Bloody Chester is a creepy comic even though Petty doesn’t show too much horrific stuff. The idea of a plague that festers in a person’s stomach before eating them from the inside out is creepy enough, but Petty keeps implying that just by showing up in the town, Chester has contracted the disease. Meanwhile, Chester is sweet on Caroline, and she eventually returns his affections, but she still doesn’t want him to interfere with her father. Chester believes that Caroline’s father has found gold, which is why he refuses to leave, so he gets Potter to lead him into the mine by a back way so he can confront the old man (who shoots at anyone who comes near the mouth of the cave in which he’s holed up). And, of course, we find out why Chester is having such a tough time back in Averill.
I don’t want to give anything away about the plague or the ghosts that seem to haunt the town, but Petty does a very nice job creating a psychological horror story. The book is about the power of faith and how it tests people and what it can do to people, as each character in Whale believes something fiercely and is even willing to die for it. Chester arrives and tries to cut through the faith to get the truth, but he fails to understand what taking a person’s belief away from them can do to them. It’s fascinating how Petty unspools the story, because we get to see why Chester is as hard as he is but also desperate not to be (he’s still only a kid, after all, and not as hardened as he might be if he were older). He can’t explain his actions to the people around him any more than they can explain their actions, because they’re separated by faith. It’s an interesting conundrum, and Petty does a fine job suggesting it all without being too explicit about it.
I don’t have a lot to say about Florido’s artwork. It’s functional and doesn’t get in the way. It’s slightly manga-influenced, and she does a nice job with the characters’ faces and the scenery, and less of one with some of the action. Petty trusts her to tell the story in some places, and she does a decent job with it. Sycamore is a good colorist, so the book looks perfectly fine, but the art isn’t going to sell the story in any way. But, like I noted, it certainly doesn’t hurt the story either. You will notice, though, that the lettering isn’t too great. No letterer is credited, and I don’t know if Petty or Florido lettered the book (or someone else entirely), but the word balloons are far too large, perhaps because the font used is too large, although there’s a lot of white space in the word balloons that has nothing to do with the font size. It’s not too bad when the panels are larger, but you’ll note in the scene to the left, the word balloons almost crowd out the drawings entirely in some panels. It’s too bad. Lettering: The under-appreciated aspect of comics!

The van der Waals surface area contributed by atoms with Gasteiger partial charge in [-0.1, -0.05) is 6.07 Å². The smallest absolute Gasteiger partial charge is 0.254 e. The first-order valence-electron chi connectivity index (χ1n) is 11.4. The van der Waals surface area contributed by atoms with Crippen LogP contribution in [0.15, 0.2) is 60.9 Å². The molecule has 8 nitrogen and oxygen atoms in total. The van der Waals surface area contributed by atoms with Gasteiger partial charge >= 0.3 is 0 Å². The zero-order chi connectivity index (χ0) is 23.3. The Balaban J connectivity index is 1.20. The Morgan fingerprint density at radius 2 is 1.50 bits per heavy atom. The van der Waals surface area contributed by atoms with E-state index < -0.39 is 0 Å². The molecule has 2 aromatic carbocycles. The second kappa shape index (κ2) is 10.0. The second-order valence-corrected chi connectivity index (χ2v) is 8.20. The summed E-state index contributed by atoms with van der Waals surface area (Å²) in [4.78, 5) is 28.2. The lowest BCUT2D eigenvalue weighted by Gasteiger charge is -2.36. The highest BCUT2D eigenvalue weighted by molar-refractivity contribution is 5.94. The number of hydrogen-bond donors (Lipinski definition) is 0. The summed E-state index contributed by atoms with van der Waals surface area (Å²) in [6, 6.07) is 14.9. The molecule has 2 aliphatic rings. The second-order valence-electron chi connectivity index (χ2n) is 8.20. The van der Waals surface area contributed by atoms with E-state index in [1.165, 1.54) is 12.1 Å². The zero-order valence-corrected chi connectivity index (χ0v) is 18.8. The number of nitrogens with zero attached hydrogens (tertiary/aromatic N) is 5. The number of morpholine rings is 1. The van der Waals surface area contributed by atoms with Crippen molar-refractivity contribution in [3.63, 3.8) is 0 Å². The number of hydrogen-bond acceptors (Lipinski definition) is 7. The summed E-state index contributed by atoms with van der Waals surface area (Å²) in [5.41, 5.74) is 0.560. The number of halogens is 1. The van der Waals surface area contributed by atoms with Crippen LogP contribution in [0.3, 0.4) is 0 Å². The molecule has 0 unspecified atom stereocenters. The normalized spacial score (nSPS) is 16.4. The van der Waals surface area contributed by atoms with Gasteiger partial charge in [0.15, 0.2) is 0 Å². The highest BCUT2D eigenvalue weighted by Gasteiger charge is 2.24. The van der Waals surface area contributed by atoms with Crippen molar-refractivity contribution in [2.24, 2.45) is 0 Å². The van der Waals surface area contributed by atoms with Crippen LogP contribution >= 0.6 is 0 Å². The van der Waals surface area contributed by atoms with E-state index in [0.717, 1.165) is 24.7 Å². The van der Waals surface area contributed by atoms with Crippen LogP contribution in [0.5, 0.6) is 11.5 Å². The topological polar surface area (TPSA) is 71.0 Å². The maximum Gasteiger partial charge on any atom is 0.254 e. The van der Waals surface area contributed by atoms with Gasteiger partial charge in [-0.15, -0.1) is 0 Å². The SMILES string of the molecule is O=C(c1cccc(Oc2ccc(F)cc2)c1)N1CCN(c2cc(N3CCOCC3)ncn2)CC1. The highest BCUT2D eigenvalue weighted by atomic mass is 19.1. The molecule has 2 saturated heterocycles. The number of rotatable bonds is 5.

This is a pretty keen graphic novel. It’s not what you might expect from a story of the Old West, and Petty does a nice job giving the characters some good layers without forcing it on them. The events in the book are slightly chilling, but they follow a logical plot line and it’s nice that Chester peels back the layers of mystery in Whale along with us, so that he’s never in possession of more knowledge about what’s going on than we are. It’s always nice to see different kinds of Westerns, and Bloody Chester is one of those. I can cheerfully Recommend it, even though it’s not necessarily a cheerful comic!